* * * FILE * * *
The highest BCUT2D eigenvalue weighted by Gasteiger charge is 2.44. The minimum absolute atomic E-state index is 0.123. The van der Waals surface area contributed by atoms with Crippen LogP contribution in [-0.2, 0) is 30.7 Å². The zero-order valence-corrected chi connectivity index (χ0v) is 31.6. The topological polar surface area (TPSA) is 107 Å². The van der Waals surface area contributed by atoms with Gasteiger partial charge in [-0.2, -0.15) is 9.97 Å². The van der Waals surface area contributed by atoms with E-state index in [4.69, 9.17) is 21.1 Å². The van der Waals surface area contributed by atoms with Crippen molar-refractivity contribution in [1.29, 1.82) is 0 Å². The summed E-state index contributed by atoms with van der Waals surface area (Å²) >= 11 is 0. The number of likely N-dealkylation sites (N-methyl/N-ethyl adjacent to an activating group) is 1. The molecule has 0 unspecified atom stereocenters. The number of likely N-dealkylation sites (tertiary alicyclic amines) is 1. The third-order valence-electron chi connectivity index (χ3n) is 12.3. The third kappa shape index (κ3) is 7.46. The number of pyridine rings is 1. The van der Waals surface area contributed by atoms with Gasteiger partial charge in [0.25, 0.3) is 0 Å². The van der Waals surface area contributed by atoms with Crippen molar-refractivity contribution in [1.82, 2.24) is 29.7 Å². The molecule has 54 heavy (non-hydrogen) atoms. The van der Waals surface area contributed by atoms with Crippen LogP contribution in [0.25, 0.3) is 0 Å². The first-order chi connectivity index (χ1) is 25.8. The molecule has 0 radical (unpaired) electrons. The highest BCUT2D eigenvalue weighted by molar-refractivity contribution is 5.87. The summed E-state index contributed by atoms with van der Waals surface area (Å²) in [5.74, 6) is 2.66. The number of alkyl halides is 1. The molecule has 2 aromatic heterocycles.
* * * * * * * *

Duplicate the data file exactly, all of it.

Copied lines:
The highest BCUT2D eigenvalue weighted by Gasteiger charge is 2.44. The minimum absolute atomic E-state index is 0.123. The van der Waals surface area contributed by atoms with Crippen LogP contribution in [-0.2, 0) is 30.7 Å². The zero-order valence-corrected chi connectivity index (χ0v) is 31.6. The topological polar surface area (TPSA) is 107 Å². The van der Waals surface area contributed by atoms with Gasteiger partial charge in [-0.2, -0.15) is 9.97 Å². The van der Waals surface area contributed by atoms with E-state index in [4.69, 9.17) is 21.1 Å². The van der Waals surface area contributed by atoms with Crippen molar-refractivity contribution in [1.29, 1.82) is 0 Å². The summed E-state index contributed by atoms with van der Waals surface area (Å²) >= 11 is 0. The number of likely N-dealkylation sites (N-methyl/N-ethyl adjacent to an activating group) is 1. The molecule has 0 unspecified atom stereocenters. The number of likely N-dealkylation sites (tertiary alicyclic amines) is 1. The third-order valence-electron chi connectivity index (χ3n) is 12.3. The third kappa shape index (κ3) is 7.46. The number of pyridine rings is 1. The van der Waals surface area contributed by atoms with Gasteiger partial charge in [0.25, 0.3) is 0 Å². The van der Waals surface area contributed by atoms with Crippen molar-refractivity contribution in [1.82, 2.24) is 29.7 Å². The molecule has 54 heavy (non-hydrogen) atoms. The van der Waals surface area contributed by atoms with Crippen LogP contribution in [0.25, 0.3) is 0 Å². The first-order chi connectivity index (χ1) is 25.8. The molecule has 0 radical (unpaired) electrons. The highest BCUT2D eigenvalue weighted by molar-refractivity contribution is 5.87. The summed E-state index contributed by atoms with van der Waals surface area (Å²) in [5.74, 6) is 2.66. The number of alkyl halides is 1. The molecule has 2 aromatic heterocycles.